I’ve often wondered about the oddness of the Easter Bunny. What does a rabbit have to do with Christianity? And why on earth would a rabbit produce eggs?

A little internet research was enough to find some answers.

First, our Christian festival of Easter, while clearly celebrating the crucifixion and resurrection of Christ, coincides with an ancient time of feasting linked to Eastre (or Eostre), who was the Saxon goddess of Spring and dawn. Eastre’s favourite animal was a large bird, which in mythology, she transformed into a hare. Perhaps coincidentally, both eggs and hares/rabbits have long been regarded as symbols of fertility, celebrated at spring time. Eggs and hares/rabbits have also featured in Christian art and customs, and in the 17th Century, there are the first records from German churches of Easter hares bringing Easter eggs to children.

Whatever about the origins of the large, fully clothed, friendly, egg-producing Easter Bunny, his prominent presence at this time of year offers a useful opportunity to mention helpful information about caring for modern day pet rabbits.

  • While the Easter Bunny is always on his own, pet rabbits love company, needing at least one other rabbit to be happy bunnies. The best combination is a neutered male and neutered female.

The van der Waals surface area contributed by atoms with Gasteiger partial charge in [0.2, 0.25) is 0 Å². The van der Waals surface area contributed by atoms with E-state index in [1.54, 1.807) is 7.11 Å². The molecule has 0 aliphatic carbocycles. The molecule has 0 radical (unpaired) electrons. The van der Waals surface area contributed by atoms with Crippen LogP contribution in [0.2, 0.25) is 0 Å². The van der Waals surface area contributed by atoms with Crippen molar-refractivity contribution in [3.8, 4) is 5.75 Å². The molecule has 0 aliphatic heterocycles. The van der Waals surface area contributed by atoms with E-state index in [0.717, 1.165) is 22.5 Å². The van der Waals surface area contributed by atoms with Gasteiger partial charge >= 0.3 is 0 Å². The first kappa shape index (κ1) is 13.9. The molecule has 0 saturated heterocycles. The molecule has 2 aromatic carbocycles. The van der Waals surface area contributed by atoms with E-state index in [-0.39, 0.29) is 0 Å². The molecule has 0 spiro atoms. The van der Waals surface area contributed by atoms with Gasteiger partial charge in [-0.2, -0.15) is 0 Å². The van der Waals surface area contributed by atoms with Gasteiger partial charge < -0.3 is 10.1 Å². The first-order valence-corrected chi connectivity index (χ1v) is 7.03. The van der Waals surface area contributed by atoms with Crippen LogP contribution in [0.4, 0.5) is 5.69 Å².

• Although he delivers chocolate eggs, the Easter Bunny would definitely never eat them. Rabbits need fibre based plain diets, with plenty of clean hay, grass and leafy greens such as broccoli, cabbage and kale, not lettuce or rabbit “muesli” which can contribute to serious teeth and stomach problems.
  • The Easter Bunny is often shown wearing a jacket, but real rabbits don’t need clothes. Their living environment should be enough to keep them warm and safe. Their home should be large enough for them to move around freely, waterproof and draught-proof, with clean, dry bedding and a big attached exercise run that allows them run rather than just hop.
  • The Easter Bunny would definitely enjoy an Easter Egg hunt. Although rabbits should never eat chocolate, they are inquisitive, playful animals who need plenty of opportunities to dig, forage and explore.
  • The Easter Bunny is happy and healthy, and the same should go for all rabbits. Pet rabbits should be checked every day for any signs of illness or injury and taken to the vet if there are any concerns.
  • The Easter Bunny never seems to get any older, but typical pet rabbits live for 8 to 12 years of age. To maximise their life span, rabbits needs regular health checks and vaccinations at the vets, just like cats and dogs.

Many families take on pet rabbits in the springtime, and while it’s true that they can make excellent children’s pets, they do need careful adult supervision to make sure that their welfare is optimised.

Happy Easter everyone, and may you enjoy whatever the Easter Bunny brings to you.